Global perspective Human stories

Taliban seal off UN offices in Afghanistan, disrupting aid efforts

Taliban seal off UN offices in Afghanistan, disrupting aid efforts

The Taliban authorities have sealed off United Nations offices in Afghanistan, causing the disruption - and in some cases stoppage - of aid activities in some parts of the war-torn and drought-stricken country, UN officials said today.

According to Stephanie Bunker, a spokesperson for the Islamabad-based UN Coordinator for Afghanistan, Taliban authorities locked UN offices in Kabul on Friday, sealing all communications equipment. "Over the weekend, similar actions were taken in some other locations inside the country," she said, noting that the UN had previously maintained 24-hour contact with its offices in Afghanistan.

"It is possible that any attempt to communicate with the outside world could put staff at risk of their lives," said Ms. Bunker.

In a final communication to workers sent out on Friday, the UN Coordinator advised them to comply with the Taliban directive and cease communication "entirely and immediately" both within and outside of Afghanistan. According to Ms. Bunker, while some UN humanitarian aid activities continued in locations without communications, many UN efforts had been disrupted or had ceased entirely.

In another development over the weekend, local authorities took over the UN's offices in Kandahar. "Under such circumstances, it is not surprising that more national staff have decided to stop working and/or leave their duty stations, further diminishing the UN's already low capacity to operate," Ms. Bunker noted.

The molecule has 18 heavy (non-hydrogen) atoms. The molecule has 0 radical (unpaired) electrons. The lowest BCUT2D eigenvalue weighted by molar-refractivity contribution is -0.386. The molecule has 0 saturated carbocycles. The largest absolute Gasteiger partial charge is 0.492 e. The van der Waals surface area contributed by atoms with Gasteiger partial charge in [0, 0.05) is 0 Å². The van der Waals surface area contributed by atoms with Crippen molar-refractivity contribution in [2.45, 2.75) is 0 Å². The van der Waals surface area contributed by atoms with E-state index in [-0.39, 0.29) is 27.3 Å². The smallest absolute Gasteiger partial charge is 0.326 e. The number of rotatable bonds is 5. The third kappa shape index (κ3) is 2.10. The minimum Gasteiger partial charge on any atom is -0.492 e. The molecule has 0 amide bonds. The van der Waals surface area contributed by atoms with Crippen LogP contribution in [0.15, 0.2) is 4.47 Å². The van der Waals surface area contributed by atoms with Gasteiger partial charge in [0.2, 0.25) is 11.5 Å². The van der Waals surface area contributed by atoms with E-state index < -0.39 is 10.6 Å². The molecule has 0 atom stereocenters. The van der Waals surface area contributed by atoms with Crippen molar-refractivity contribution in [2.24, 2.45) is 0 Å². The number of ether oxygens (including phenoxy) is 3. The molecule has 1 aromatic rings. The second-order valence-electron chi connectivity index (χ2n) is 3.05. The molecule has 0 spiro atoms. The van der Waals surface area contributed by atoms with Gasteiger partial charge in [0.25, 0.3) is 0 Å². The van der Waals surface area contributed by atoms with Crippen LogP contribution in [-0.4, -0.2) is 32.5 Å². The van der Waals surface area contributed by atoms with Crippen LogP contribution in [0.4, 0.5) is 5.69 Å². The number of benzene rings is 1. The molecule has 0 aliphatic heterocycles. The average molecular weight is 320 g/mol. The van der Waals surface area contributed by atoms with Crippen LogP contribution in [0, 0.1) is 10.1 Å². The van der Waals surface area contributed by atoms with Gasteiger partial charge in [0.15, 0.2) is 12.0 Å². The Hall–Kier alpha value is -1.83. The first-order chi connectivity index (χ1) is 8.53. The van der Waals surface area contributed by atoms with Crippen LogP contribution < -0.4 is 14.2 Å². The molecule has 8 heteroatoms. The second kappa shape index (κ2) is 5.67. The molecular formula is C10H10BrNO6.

The spokesperson expressed particular concern that de-mining activities inside the country could be interrupted. "Afghanistan probably has the most serious landmine and unexploded bomb problem of any country in the world," she said. "As fear of dramatically escalating armed conflict increases within Afghanistan, we have seen the beginnings of mass migrations of the population, which significantly increases the likelihood of more mine- and bomb-related injuries."

The Director of the UN Information Centre in Islamabad, Eric Falt, told the press that "the UN systems in Pakistan and Afghanistan continue to brace for what we are afraid could become one of the largest humanitarian operations the United Nations has ever had to take charge of."

UN relief workers in Pakistan's North West Frontier Province are well-prepared, "with high morale and fully conscious of their responsibilities," Mr. Falt said. Staff members of UN aid agencies "are ready to deliver and have a strong sense of their mission," he added.